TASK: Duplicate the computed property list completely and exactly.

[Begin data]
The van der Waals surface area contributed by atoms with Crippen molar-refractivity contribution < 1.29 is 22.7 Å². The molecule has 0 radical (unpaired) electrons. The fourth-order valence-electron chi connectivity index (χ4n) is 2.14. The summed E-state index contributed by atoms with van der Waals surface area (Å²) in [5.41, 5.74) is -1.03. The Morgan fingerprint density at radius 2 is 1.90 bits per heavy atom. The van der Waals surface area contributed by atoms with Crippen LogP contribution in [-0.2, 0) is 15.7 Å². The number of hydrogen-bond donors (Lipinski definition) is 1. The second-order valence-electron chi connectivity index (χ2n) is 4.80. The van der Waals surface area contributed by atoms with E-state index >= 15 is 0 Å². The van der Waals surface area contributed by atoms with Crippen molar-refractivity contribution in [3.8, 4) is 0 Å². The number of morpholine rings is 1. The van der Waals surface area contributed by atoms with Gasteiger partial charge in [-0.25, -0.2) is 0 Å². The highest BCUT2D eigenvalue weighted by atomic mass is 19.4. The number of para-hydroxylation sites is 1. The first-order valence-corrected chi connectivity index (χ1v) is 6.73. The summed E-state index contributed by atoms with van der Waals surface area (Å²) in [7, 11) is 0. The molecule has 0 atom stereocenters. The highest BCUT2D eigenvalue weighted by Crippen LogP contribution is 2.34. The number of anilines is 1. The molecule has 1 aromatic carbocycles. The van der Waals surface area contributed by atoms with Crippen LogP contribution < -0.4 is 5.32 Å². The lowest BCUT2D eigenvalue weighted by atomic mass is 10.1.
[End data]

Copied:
The van der Waals surface area contributed by atoms with Crippen molar-refractivity contribution < 1.29 is 22.7 Å². The molecule has 0 radical (unpaired) electrons. The fourth-order valence-electron chi connectivity index (χ4n) is 2.14. The summed E-state index contributed by atoms with van der Waals surface area (Å²) in [5.41, 5.74) is -1.03. The Morgan fingerprint density at radius 2 is 1.90 bits per heavy atom. The van der Waals surface area contributed by atoms with Crippen LogP contribution in [-0.2, 0) is 15.7 Å². The number of hydrogen-bond donors (Lipinski definition) is 1. The second-order valence-electron chi connectivity index (χ2n) is 4.80. The van der Waals surface area contributed by atoms with E-state index >= 15 is 0 Å². The van der Waals surface area contributed by atoms with Crippen molar-refractivity contribution in [3.8, 4) is 0 Å². The number of morpholine rings is 1. The van der Waals surface area contributed by atoms with Gasteiger partial charge in [-0.25, -0.2) is 0 Å². The highest BCUT2D eigenvalue weighted by atomic mass is 19.4. The number of para-hydroxylation sites is 1. The first-order valence-corrected chi connectivity index (χ1v) is 6.73. The summed E-state index contributed by atoms with van der Waals surface area (Å²) in [7, 11) is 0. The molecule has 0 atom stereocenters. The highest BCUT2D eigenvalue weighted by Crippen LogP contribution is 2.34. The number of anilines is 1. The molecule has 1 aromatic carbocycles. The van der Waals surface area contributed by atoms with Crippen LogP contribution < -0.4 is 5.32 Å². The lowest BCUT2D eigenvalue weighted by atomic mass is 10.1.